Social Media Tips for New Grads

July 25, 2013
by Kristine Page

I love social media. There, I said it. It’s what I do for fun and for work, in the morning and in the evening. It’s definitely an integrated part of my daily life. Which means that I see a few people with really well-executed online presences and loads of people whose online image needs at least a bit of tweaking. Want to be in the former category? Read on for my 10 tips (most of them quick, easy and free) on how to optimize your online presence. 
  1. First things first—Google yourself. Note what comes up first and go through the first 5 – 10 pages to see what other people would find if they were looking for you. Next step? Setup a Google Alert for your name. It’s free and it’s an easy way to monitor your online presence.
  2. Do you have a LinkedIn profile? If not, get one setup stat. If you do, go through and make sure you’ve filled out all the sections and that your profile is complete—this will help you to better match in searches.
  3. Use a professional profile photo. If you’re looking for (or already) work in a formal corporate setting, a suit and tie is the way to go. Working as a personal trainer? Workout attire might be your best bet. Long story short? Dress in a way that is cohesive with your work attire. Invest in a professional photo if possible.
  4. Build consistency across profiles. Your LinkedIn profile should have a similar message/image/feel as your Twitter account for example.
  5. Check your privacy settings. I can’t emphasize this point enough. Certain social networking sites (ahem, Facebook) are known for their frequently changing privacy settings. A good way to safe guard your online image? The easiest is to never post anything you wouldn’t want you employer or potential employer or mother to see. The second easiest way? Set a reminder on your calendar to review your privacy settings once a month. It takes all of five minutes and is worth the peace of mind knowing that you’re projecting your desired image. Setting specific groups can also be a helpful tool. For example, I might want to share an album of college photos I’m uploading with my close college friends, but not my entire network. This is entirely hypothetical of course.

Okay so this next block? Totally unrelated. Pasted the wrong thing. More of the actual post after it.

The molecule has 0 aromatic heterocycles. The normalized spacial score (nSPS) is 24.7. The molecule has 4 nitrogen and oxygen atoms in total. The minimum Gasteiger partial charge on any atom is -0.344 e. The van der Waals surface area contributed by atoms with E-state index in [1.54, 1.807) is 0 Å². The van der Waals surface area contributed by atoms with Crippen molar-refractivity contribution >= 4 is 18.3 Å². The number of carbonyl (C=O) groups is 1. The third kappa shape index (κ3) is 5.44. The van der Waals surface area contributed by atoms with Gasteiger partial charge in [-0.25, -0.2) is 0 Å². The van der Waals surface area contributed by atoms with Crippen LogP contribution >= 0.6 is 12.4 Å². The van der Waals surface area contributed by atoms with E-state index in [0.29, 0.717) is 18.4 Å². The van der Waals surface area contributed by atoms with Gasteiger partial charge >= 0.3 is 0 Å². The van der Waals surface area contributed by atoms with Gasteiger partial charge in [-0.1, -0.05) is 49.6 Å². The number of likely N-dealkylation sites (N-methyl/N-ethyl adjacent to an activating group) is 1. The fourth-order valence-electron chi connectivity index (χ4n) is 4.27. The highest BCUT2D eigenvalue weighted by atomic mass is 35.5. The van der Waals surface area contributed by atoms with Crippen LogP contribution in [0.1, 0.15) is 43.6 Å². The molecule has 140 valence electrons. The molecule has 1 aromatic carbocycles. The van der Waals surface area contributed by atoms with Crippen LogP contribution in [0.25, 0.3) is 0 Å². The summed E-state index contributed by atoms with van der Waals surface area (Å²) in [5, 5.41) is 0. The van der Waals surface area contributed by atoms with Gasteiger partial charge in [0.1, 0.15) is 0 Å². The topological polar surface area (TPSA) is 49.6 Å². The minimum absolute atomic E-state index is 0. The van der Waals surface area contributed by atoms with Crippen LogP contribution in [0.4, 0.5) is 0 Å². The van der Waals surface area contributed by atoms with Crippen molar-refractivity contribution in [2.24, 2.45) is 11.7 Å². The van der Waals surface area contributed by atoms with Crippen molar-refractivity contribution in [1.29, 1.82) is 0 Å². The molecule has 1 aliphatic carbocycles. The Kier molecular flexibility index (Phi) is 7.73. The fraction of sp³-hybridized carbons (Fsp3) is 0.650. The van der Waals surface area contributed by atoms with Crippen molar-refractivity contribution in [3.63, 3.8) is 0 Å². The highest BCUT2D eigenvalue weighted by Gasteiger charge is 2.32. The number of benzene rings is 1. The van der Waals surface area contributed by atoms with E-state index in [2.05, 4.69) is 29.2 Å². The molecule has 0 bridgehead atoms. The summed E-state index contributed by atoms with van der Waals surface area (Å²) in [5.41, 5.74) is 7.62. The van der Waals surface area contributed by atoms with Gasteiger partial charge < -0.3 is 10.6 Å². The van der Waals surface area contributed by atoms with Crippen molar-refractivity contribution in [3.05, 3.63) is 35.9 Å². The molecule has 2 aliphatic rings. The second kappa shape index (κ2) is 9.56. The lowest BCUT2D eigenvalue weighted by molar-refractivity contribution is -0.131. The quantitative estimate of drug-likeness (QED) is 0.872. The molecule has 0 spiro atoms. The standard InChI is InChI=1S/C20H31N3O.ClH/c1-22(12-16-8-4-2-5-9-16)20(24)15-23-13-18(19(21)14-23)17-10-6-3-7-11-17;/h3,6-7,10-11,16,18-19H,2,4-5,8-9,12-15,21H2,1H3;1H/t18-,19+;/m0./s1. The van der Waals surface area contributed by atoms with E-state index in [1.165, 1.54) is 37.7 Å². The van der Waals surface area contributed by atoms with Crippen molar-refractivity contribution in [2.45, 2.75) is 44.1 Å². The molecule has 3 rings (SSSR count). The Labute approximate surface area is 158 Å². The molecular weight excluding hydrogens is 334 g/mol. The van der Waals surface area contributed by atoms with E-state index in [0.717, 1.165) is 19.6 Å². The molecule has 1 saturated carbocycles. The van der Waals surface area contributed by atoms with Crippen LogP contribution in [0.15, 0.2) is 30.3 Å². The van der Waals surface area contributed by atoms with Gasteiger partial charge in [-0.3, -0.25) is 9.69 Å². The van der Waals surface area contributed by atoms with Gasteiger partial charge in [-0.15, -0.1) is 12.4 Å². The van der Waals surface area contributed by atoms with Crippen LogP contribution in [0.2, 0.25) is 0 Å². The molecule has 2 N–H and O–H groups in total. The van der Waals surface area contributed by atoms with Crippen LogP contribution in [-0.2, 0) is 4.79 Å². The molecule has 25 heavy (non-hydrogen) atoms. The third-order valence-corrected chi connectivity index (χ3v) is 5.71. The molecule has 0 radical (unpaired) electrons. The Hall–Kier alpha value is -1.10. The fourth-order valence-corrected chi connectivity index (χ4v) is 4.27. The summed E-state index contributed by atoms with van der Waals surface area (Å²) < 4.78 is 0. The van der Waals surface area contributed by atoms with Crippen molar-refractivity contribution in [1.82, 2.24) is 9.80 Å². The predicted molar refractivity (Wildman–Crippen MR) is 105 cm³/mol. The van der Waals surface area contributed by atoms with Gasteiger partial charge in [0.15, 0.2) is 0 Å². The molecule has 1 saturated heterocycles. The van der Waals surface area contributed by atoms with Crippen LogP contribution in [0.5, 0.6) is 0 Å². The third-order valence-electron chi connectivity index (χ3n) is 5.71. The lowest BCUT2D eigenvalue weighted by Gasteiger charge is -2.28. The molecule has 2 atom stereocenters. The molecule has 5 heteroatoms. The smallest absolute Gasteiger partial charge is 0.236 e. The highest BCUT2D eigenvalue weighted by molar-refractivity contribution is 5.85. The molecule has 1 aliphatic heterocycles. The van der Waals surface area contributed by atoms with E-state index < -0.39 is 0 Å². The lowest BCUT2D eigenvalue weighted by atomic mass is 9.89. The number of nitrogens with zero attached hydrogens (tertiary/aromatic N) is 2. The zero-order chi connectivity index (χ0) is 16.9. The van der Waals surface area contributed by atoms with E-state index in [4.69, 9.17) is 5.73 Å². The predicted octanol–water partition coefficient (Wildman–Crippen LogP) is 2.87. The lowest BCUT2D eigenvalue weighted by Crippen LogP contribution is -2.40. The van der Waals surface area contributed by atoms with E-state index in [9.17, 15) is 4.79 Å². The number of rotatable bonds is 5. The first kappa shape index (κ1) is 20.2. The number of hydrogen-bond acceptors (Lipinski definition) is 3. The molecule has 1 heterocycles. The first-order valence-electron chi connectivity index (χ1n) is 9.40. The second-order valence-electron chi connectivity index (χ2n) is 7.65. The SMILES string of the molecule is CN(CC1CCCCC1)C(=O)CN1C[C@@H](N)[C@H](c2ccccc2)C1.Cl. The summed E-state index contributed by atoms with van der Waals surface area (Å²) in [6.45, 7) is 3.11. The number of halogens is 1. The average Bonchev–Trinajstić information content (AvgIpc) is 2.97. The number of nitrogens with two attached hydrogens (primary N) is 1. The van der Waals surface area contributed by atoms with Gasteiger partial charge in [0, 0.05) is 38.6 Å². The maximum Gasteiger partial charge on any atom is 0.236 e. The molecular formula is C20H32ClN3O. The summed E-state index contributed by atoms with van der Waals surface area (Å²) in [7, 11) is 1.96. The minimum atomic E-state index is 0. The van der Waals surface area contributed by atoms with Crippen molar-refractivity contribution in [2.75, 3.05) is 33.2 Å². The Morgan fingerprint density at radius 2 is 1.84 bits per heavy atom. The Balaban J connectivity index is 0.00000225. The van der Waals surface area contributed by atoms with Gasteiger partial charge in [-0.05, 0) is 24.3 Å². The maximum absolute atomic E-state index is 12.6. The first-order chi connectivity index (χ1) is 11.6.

6. Include relevant contact information on all of your profiles. If you never check certain email addresses, don’t list them. It’s common sense, but widely neglected for social media profiles, particularly Facebook as the default is a email address.
  7. Claim you domain name if it’s available. Better yet, create a simple WordPress site for yourself and link to your relevant profiles. For just a few bucks a month, you have your own dedicated online space which can be as simple or as elaborate as you wish it to be, without any of the restraints of the major social networking sites. It’s a worthwhile investment.
  8. Review your current profiles. Deactivate networks that you aren’t regularly posting to and streamline your online image by keep things up-to-date.  A good rule of thumb is three major social networks max. If you work in journalism, PR or social media, you’ll obviously be breaking this rule, which in that case makes perfect sense.
  9. Claim your personal URL on your social networks. It’s a nice touch to show that you’ve made a bit of effort and are socially savvy. What would you rather see? or
  10. Be social! It’s called social media/networking for a reason. Reach out to others and show interest. Build connections based on common ground. While the initial connections may be digital, being socially involved online has led to so many additional opportunities for me in real life. It can do the same for you.
Kristine Page is a social media strategist at the Rady School of Management. When she’s not tweeting, sharing photos on Instagram or writing Rady stories, you can find her sipping iced coffee and  expounding on the merits of the latest Facebook changes to anyone who will listen.